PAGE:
1. Origin

Traces of pulses have been found by archaeologists in settlements dating back several thousand years BC. Today, legumes are grown all over the world. Data on pea cultivation alone indicates the scale of cultivation - the top producer of green peas - by far - is China with 12.2 million tons, followed by India (4.8 million tons). In 2020, approximately 89.8 million metric tons of pulses were produced worldwide.

2. Sustainable food

Pulses are an excellent alternative to meat. Not only because of the nutrients, but above all as a sustainable food. It takes about 50 litres of water to produce 1 kg of pulses, whereas for meat production we use between 1,200 and 5,000 litres per kg of meat. The carbon footprint of pulses is only about 0.9t of CO2-equivalent per 1 kg of product. Their ease and longevity of storage and widespread availability make them the food of the future. A food that can ensure sustainability for future generations. According to a study of the University of Bonn, in order to feed future populations in a climate-friendly and sustainable way, meat consumption needs to fall significantly. Only by drastically changing the type of proteins consumed by people and by creating new or remodelling old food systems we can achieve this goal.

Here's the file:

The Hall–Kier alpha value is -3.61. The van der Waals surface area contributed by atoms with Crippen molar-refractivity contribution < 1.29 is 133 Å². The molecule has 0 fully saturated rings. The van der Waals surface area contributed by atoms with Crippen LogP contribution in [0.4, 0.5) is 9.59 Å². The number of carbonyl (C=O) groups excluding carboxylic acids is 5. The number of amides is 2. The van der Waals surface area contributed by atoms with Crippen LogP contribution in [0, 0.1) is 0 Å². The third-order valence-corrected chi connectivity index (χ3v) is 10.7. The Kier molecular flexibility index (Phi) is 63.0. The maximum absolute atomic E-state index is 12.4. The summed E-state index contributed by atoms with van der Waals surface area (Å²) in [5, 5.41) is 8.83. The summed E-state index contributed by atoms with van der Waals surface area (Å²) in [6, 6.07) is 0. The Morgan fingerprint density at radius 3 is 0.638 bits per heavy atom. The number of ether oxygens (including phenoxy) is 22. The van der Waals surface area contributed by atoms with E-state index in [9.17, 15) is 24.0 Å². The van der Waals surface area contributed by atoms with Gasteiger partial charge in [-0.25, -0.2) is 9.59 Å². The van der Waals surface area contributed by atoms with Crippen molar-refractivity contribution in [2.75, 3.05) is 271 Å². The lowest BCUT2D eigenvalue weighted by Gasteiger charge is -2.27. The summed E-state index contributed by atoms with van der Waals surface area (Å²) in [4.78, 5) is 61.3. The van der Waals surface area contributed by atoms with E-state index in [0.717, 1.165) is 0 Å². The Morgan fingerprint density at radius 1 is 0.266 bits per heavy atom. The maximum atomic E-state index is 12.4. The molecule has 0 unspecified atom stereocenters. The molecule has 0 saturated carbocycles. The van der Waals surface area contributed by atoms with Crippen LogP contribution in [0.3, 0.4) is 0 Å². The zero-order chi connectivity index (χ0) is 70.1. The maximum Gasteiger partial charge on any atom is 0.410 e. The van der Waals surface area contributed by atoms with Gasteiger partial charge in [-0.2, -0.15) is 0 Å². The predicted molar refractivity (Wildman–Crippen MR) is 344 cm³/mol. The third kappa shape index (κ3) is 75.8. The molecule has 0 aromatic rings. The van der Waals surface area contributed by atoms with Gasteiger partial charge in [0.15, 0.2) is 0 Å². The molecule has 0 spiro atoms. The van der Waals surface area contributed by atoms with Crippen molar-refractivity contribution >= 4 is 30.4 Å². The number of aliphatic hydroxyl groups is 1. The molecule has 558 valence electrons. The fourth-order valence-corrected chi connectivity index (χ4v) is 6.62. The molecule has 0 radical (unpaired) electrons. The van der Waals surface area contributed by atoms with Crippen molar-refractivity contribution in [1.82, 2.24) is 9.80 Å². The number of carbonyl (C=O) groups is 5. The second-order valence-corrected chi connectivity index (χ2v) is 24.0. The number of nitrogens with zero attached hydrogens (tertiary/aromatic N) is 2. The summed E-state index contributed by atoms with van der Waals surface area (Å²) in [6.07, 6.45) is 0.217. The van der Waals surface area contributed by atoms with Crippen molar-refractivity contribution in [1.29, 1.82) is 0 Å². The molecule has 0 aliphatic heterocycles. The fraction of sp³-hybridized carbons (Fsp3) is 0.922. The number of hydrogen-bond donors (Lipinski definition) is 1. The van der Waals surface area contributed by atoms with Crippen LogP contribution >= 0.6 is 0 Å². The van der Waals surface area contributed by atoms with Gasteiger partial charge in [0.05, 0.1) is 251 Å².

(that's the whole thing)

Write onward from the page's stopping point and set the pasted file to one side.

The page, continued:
3. Production

Pea protein production involves separating the protein from the starch and seed husks. Physical processes such as soaking, milling, separation, filtration are used. At the final stage, the obtained protein is spray-dried. The resulting product is a complete plant protein with a plant-specific amino acid profile. Depending on the plant used, the proteins have specific properties such as colour, taste or smell.

4. Characteristics / Qualities

Powders, textured protein, crisps, flakes, chunks, granules – there is a broad range of different forms which can be used in food production. A wide variety of plants can be source for proteins – pea, chickpea, rice, sunflower, pumpkin, mung bean, fava bean, etc. They differ not only in their protein content, but also in their physical properties. And, most importantly, they allow to create hundreds of different food products.

5. Application

There is almost no limit to what ca be produced from plants. Today's advanced technology makes it possible to use plant proteins in a very wide range of products and use their properties as texturiser, emulsifier, water binder, protein source - not only in the best-known meat analogues, but also in ice cream, desserts, bakery products, beverages, snacks. It is only up to the open-mindedness of consumers and the ingenuity of technologists to determine how often products based on sustainable plant-based foods will find their way onto our tables.